Notwithstanding BMS & Sanofi-Aventis, life-science companies facing government or relator claims concerning an on-label, FDA-approved use, should continue to look to the Pfizer decision and other analogous decisions where regulatory approval helped defeat liability.
As many life-science companies know all too well, however, defending against an FCA claim or related enforcement action can be costly and time-consuming. Thus, it is important for those entities to continue to monitor carefully the promotion of their products, including for FDA approved on-label uses, and to tailor their compliance programs accordingly.
Not only does the conference attract a “who’s who” in the products liability space, but the speaking faculty is comprised of in-house counsel, outside counsel, prominent government enforcers, and renowned members of the state and federal bench, providing advice for defeating claims and litigating more efficiently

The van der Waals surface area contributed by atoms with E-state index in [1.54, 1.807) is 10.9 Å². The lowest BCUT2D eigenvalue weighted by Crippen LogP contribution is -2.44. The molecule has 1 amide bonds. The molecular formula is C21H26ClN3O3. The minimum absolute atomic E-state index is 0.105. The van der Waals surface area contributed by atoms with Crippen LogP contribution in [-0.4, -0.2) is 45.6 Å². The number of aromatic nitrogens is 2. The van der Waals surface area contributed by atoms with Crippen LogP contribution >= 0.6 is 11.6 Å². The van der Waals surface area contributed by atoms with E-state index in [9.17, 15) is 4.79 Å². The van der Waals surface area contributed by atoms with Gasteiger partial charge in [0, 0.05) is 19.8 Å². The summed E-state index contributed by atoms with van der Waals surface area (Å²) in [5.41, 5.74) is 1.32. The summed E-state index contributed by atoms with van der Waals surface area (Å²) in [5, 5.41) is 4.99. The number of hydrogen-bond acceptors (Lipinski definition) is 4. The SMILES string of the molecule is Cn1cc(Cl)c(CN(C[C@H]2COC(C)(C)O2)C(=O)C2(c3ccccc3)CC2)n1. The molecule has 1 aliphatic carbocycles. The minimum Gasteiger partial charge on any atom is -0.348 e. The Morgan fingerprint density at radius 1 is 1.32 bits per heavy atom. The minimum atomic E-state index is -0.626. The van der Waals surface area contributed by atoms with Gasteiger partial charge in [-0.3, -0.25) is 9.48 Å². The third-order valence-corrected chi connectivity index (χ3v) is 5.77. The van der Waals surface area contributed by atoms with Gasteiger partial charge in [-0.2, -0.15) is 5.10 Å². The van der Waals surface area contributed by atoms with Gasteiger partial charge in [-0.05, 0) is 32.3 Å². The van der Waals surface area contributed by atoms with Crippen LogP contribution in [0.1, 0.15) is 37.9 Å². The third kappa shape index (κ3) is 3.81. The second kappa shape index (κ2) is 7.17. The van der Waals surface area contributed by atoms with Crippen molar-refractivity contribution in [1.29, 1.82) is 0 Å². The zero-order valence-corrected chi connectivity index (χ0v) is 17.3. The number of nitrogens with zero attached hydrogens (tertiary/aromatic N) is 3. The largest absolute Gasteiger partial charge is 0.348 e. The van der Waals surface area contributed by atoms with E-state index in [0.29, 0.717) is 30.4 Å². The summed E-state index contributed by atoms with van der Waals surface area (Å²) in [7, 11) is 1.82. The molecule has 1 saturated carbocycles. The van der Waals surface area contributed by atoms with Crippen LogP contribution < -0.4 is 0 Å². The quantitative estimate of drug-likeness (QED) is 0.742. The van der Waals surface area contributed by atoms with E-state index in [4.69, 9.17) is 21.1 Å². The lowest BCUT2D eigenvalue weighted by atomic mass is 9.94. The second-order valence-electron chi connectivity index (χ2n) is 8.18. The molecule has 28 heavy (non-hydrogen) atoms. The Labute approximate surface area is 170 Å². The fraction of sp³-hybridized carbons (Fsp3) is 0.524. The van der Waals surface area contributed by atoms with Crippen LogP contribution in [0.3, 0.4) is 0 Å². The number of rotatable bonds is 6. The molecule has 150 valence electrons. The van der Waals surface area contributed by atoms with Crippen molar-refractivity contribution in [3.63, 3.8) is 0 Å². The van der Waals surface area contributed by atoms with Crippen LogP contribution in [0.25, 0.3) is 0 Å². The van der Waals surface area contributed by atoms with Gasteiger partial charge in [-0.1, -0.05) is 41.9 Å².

When: Monday, December 9 to Wednesday, December 11, 2013
Where: Marriott Marquis, New York City
For more information, and to register: click here
ACI’s 17th Annual Drug & Medical Device Litigation conference (December 3-5, 2012)
ACI’s 17th Annual Drug & Medical Device Litigation conference (December 3-5, 2012) was a resounding success, bringing together more than 400 litigators from across the country. We appreciate the support of all of our sponsors and attendees, and look forward to welcoming everyone back in 2013.